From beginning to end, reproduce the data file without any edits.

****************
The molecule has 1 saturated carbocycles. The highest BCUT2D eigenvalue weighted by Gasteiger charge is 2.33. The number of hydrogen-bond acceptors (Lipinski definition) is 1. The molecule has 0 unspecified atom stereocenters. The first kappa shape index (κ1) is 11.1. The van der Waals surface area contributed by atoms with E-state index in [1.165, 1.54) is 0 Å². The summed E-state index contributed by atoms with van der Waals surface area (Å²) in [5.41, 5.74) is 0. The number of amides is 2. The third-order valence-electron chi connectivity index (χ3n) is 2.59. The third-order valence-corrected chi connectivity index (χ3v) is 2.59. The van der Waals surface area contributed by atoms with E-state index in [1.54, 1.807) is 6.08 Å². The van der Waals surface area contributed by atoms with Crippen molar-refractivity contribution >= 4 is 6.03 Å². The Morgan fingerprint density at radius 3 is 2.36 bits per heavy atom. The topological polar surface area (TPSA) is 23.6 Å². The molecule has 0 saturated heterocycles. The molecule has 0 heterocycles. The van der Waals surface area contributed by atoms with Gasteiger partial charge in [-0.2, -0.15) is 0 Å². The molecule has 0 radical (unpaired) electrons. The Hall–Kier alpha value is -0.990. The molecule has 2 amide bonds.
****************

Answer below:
The molecule has 1 saturated carbocycles. The highest BCUT2D eigenvalue weighted by Gasteiger charge is 2.33. The number of hydrogen-bond acceptors (Lipinski definition) is 1. The molecule has 0 unspecified atom stereocenters. The first kappa shape index (κ1) is 11.1. The van der Waals surface area contributed by atoms with E-state index in [1.165, 1.54) is 0 Å². The summed E-state index contributed by atoms with van der Waals surface area (Å²) in [5.41, 5.74) is 0. The number of amides is 2. The third-order valence-electron chi connectivity index (χ3n) is 2.59. The third-order valence-corrected chi connectivity index (χ3v) is 2.59. The van der Waals surface area contributed by atoms with E-state index in [1.54, 1.807) is 6.08 Å². The van der Waals surface area contributed by atoms with Crippen molar-refractivity contribution >= 4 is 6.03 Å². The Morgan fingerprint density at radius 3 is 2.36 bits per heavy atom. The topological polar surface area (TPSA) is 23.6 Å². The molecule has 0 saturated heterocycles. The molecule has 0 heterocycles. The van der Waals surface area contributed by atoms with Gasteiger partial charge in [-0.2, -0.15) is 0 Å². The molecule has 0 radical (unpaired) electrons. The Hall–Kier alpha value is -0.990. The molecule has 2 amide bonds.